'Astoundingly high' number of apps have an average of 14 vulnerabilities

By Sooraj Shah
21 Feb 2014 View Comments
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Some 96 per cent of tested apps have an average of 14 vulnerabilities, according to research carried out by US application security intelligence provider Cenzic.

Cenzic's Application Security Trends Report 2014 found that there were flaws in 96 per cent of tested applications - an improvement on the 99 per cent figure it found in 2013.

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This was down to improvements in patch deployment and secure coding practices, it said.

However, the median number of vulnerabilities per application - 14 - is greater than it was the previous year (13). Cenzic suggested that this was because of the emergence of bring your own device (BYOD), cloud services and mobile applications and the "continued failure of organisations to detect and address exploits around information leakage, authentication and authorization, and session management", which has kept vulnerabilities nearly ubiquitous.

Other key findings include: privacy violation and excessive privileges appearing in over 80 per cent of mobile applications, increasing incidences of vulnerabilities found in applications shared with third parties, and vulnerable apps leaking information.

"Around 23 per cent of vulnerabilities were related to information leakage, in which an application inappropriately discloses sensitive data, such as technical details of the application or user-specific data," the report said.

A quarter of vulnerabilities were related to cross-site scripting (XSS), whereby an application allows attackers to send malicious scripts by relaying the script from an otherwise trusted URL.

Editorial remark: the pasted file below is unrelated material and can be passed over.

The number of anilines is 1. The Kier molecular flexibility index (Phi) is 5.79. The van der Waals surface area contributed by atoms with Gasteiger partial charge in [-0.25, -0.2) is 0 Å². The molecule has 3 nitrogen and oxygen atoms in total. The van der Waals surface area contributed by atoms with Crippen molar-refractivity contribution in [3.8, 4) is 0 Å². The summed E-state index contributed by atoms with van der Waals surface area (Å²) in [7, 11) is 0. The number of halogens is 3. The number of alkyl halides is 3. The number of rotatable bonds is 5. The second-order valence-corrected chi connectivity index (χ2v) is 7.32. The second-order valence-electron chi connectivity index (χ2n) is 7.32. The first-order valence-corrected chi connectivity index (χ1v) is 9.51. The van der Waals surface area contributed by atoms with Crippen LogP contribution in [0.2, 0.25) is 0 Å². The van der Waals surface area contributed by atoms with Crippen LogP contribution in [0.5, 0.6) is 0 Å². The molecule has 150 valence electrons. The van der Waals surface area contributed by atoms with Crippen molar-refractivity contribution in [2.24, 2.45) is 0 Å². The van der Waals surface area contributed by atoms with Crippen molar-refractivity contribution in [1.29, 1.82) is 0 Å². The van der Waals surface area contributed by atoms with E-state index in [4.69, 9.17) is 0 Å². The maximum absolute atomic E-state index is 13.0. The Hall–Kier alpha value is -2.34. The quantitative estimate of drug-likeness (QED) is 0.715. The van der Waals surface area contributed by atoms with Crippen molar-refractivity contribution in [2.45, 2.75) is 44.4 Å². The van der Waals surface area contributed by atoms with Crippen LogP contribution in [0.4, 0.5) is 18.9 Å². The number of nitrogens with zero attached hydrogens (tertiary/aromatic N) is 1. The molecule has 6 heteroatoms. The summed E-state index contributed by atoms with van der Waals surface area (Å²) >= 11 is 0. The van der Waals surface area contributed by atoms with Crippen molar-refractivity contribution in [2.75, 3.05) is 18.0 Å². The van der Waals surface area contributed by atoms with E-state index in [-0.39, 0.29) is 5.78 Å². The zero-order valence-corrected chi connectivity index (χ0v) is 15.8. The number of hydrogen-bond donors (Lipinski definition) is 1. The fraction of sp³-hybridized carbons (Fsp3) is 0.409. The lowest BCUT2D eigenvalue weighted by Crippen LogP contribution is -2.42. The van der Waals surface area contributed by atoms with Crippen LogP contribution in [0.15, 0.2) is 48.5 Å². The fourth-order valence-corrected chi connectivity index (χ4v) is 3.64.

Authentication or authorisation flaws made up 15 per cent of vulnerabilities, and session management errors accounted for 13 per cent.

"In the three years that we have compiled this study, the frequency of application vulnerabilities discovered has remained consistently, astoundingly high," said Bala Venkat, chief marketing officer at Cenzic.

"While some improvements in the development process have been made, other newer areas of vulnerability have emerged. It's a graphic illustration of the gigantic game of whack-a-mole that enterprises and software developers are playing - and a clear message that it's time to rethink the way we develop and test our applications," he said.

Cenzic advises enterprises to implement safe coding practices, use web application firewalls (WAFs) and ensure proper server configurations in order to secure their applications.

Venkat emphasised that software developers and enterprises need to stop thinking of vulnerability scanning as a one-time project.

"Applications development and security teams must get together and implement a plan for continuous proactive monitoring of vulnerabilities, rather than the traditional, annual quality assessment," he said.

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